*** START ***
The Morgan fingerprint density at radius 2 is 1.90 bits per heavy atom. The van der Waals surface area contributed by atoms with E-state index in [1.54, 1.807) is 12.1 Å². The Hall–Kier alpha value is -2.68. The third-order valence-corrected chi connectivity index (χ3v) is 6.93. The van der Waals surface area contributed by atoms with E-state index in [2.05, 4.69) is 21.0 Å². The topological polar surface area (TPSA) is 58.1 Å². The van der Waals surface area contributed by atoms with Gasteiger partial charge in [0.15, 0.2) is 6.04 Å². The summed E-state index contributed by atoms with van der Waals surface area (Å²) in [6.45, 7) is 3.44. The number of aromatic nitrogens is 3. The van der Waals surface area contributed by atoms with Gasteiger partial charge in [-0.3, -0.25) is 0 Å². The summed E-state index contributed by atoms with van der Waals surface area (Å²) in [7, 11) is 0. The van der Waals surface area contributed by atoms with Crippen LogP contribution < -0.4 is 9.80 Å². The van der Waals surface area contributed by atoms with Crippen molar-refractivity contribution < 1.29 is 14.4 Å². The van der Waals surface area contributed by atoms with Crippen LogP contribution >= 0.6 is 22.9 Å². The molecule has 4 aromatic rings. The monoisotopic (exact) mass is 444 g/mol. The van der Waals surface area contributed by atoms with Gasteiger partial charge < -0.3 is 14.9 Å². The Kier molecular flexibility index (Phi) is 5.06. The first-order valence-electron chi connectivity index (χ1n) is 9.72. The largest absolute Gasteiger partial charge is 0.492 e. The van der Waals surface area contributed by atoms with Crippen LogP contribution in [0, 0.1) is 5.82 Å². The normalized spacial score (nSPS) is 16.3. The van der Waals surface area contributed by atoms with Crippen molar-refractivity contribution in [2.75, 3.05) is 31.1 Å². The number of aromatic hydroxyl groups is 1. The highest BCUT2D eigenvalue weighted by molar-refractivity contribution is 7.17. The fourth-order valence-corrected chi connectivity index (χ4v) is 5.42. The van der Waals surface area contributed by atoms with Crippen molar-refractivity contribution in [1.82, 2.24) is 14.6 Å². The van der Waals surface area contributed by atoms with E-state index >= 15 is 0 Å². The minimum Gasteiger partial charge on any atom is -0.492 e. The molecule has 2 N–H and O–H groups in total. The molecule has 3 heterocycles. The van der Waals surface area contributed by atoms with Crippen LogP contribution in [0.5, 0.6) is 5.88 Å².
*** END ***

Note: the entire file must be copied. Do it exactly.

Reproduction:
The Morgan fingerprint density at radius 2 is 1.90 bits per heavy atom. The van der Waals surface area contributed by atoms with E-state index in [1.54, 1.807) is 12.1 Å². The Hall–Kier alpha value is -2.68. The third-order valence-corrected chi connectivity index (χ3v) is 6.93. The van der Waals surface area contributed by atoms with E-state index in [2.05, 4.69) is 21.0 Å². The topological polar surface area (TPSA) is 58.1 Å². The van der Waals surface area contributed by atoms with Gasteiger partial charge in [0.15, 0.2) is 6.04 Å². The summed E-state index contributed by atoms with van der Waals surface area (Å²) in [6.45, 7) is 3.44. The number of aromatic nitrogens is 3. The van der Waals surface area contributed by atoms with Gasteiger partial charge in [-0.3, -0.25) is 0 Å². The summed E-state index contributed by atoms with van der Waals surface area (Å²) in [7, 11) is 0. The van der Waals surface area contributed by atoms with Crippen LogP contribution < -0.4 is 9.80 Å². The van der Waals surface area contributed by atoms with Crippen molar-refractivity contribution < 1.29 is 14.4 Å². The van der Waals surface area contributed by atoms with Crippen LogP contribution >= 0.6 is 22.9 Å². The molecule has 4 aromatic rings. The monoisotopic (exact) mass is 444 g/mol. The van der Waals surface area contributed by atoms with Gasteiger partial charge < -0.3 is 14.9 Å². The Kier molecular flexibility index (Phi) is 5.06. The first-order valence-electron chi connectivity index (χ1n) is 9.72. The largest absolute Gasteiger partial charge is 0.492 e. The van der Waals surface area contributed by atoms with Crippen LogP contribution in [0, 0.1) is 5.82 Å². The normalized spacial score (nSPS) is 16.3. The van der Waals surface area contributed by atoms with Crippen molar-refractivity contribution in [2.75, 3.05) is 31.1 Å². The number of aromatic hydroxyl groups is 1. The highest BCUT2D eigenvalue weighted by molar-refractivity contribution is 7.17. The fourth-order valence-corrected chi connectivity index (χ4v) is 5.42. The van der Waals surface area contributed by atoms with Crippen molar-refractivity contribution in [1.82, 2.24) is 14.6 Å². The van der Waals surface area contributed by atoms with E-state index >= 15 is 0 Å². The minimum Gasteiger partial charge on any atom is -0.492 e. The molecule has 2 N–H and O–H groups in total. The molecule has 3 heterocycles. The van der Waals surface area contributed by atoms with Crippen LogP contribution in [0.5, 0.6) is 5.88 Å².